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Protein-based combination therapy overcomes tumor resistance to colorectal cancer treatment

Jun 03, 2022

image_of_yuesheng_zhang Yuesheng Zhang, M.D., Ph.D.

New research published in the Journal of Experimental & Clinical Cancer Research has identified a novel therapeutic strategy through which tumor resistance can be overcome to more effectively treat colorectal cancer. The third leading cause of cancer-related deaths in men and women in the United States, colorectal tumors are often capable of developing a resistance to some of the most common chemotherapies and targeted therapies used to treat the disease.

“Identifying the key vulnerability of drug-resistant colorectal cancer cells and developing therapeutic strategies targeting such vulnerability is critically important for more effective treatment of the disease,” said study corresponding author Yuesheng Zhang, M.D., Ph.D., the Harrigan, Haw, Luck Families Chair in Cancer Research and a member of the Developmental Therapeutics research program research program at VCU Massey Cancer Center, as well as a professor in the Department of Pharmacology and Toxicology at the VCU School of Medicine.

A class of targeted therapies known as epidermal growth factor receptor (EGFR) inhibitors have been clinically effective treatment options for colorectal cancer. More than 80% of colorectal tumors are EGFR-positive — with overexpression in more than half — and these drugs work by targeting the EGFR protein to hamper cancer cell growth. However, resistance to these therapies is common. The reason for this resistance is not scientifically well-known, making it difficult to develop more effective treatment strategies.

It was previously believed that resistance to EGFR inhibitors — examples of which include cetuximab and panitumumab — resulted from mutations in a series of cancer-related genes, such as KRAS, BRAF and PIK3CA. But Zhang’s research indicates this is not the case.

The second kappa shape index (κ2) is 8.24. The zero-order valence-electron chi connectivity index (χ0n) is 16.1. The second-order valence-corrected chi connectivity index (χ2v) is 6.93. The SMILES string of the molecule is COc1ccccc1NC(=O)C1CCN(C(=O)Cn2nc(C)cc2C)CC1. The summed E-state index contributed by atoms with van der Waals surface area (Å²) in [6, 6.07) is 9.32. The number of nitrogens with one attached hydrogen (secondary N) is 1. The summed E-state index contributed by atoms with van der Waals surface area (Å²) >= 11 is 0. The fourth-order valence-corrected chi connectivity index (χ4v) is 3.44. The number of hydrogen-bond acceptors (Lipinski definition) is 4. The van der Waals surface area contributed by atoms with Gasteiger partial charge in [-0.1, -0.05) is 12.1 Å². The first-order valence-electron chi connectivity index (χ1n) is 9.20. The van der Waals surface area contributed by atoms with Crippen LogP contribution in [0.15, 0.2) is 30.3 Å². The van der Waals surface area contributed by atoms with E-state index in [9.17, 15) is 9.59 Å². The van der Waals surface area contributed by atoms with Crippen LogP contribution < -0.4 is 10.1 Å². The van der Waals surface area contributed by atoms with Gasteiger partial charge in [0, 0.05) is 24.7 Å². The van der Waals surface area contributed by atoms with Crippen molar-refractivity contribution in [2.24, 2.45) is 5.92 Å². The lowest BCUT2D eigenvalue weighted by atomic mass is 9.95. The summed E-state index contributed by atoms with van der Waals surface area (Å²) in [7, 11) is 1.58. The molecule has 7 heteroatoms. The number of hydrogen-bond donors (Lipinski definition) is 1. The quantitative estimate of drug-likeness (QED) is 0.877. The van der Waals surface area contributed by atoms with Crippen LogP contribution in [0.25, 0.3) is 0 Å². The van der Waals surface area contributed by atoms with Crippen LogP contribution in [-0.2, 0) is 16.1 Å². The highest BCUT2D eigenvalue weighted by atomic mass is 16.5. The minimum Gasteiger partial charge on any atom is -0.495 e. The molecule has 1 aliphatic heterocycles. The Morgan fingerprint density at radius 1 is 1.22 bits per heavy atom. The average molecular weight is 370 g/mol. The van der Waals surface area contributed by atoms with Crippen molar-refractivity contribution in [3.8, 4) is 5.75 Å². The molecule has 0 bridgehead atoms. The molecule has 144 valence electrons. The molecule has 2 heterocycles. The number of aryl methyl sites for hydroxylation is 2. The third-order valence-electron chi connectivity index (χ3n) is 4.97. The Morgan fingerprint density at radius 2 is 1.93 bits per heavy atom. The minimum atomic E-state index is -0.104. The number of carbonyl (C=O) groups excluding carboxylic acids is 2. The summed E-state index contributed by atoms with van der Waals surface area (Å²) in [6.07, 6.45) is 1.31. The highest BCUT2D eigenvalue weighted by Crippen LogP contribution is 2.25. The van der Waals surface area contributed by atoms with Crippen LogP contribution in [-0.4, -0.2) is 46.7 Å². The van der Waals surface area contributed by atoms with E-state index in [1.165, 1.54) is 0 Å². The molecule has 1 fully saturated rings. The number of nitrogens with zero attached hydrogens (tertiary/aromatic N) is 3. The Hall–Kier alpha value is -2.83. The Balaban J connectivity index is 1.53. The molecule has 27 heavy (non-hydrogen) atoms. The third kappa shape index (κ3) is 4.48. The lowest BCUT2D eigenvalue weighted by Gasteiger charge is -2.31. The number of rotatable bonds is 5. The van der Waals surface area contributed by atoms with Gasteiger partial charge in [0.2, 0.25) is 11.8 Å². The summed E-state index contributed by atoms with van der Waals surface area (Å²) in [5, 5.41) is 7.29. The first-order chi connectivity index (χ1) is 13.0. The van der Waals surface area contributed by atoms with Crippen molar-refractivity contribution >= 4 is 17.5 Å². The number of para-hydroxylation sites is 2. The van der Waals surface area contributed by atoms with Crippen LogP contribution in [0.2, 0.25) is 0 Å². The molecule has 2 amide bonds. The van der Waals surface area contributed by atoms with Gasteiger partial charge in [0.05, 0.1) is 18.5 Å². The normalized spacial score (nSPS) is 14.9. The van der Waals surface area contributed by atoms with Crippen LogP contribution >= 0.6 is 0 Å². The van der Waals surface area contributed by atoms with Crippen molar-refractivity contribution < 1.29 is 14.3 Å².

“Our research shows, unexpectedly, that colorectal cancer resistance to cetuximab and panitumumab results primarily from their inability to suppress EGFR,” Zhang said.

Essentially, the researchers determined that the drugs specifically designed to limit the function of EGFR were not as effective as previously thought.

Looking for alternative treatment methods, Zhang and his collaborators tested the use of a recombinant human protein therapy called PEPD-G278D in colorectal tumor cells and in mouse tumor models. They found that PEPD-G278D breaks down the activity of EGFR, along with its genetic family member and cancer-influencer HER2, by binding to the receptors on the outer membranes of colorectal cancer cells.

“PEPD-G278D strongly inhibits the growth of cancer cells and tumors overexpressing EGFR and/or HER2,” Zhang said, adding that PEPD-G278D only inhibited EGFR in cancer cells where there is an abundance of the protein, but not in regular cells where there is a normal level of EGFR.

Additionally, the researchers found that using an oral medication called aderbasib in combination with PEPD-G278D allowed for a more targeted reduction of tumor growth. Aderbasib by itself was not found to be effective in this study but it enhances target engagement by PEPD-G278D. The researchers also found that adding the widely used chemotherapy fluorouracil further enhanced the antitumor capabilities of PEPD.

“These findings suggest that a therapeutic strategy centered on PEPD-G278D is highly promising for overcoming drug resistance in colorectal cancer,” Zhang said. “It will be interesting to investigate whether other chemotherapeutic agents used in colorectal cancer treatment also enhance tumor inhibition when combined with the PEPD-based treatment.”

Zhang collaborated on this research with Lu Yang, Ph.D., assistant professor in the VCU Department of Pharmacology and Toxicology; and Arup Bhattacharya, Ph.D., Fengzhi Li, Ph.D., Yun Li, M.S., Xiang Ling, Ph.D., and Sandra Sexton, D.V.M., of Roswell Park Comprehensive Cancer Center.

This research was supported, in part, by the National Institutes of Health (R01CA215093, R01CA244601, P30CA016056 and S10OD16450) and Roswell Park Alliance Foundation.

Written by: Blake Belden

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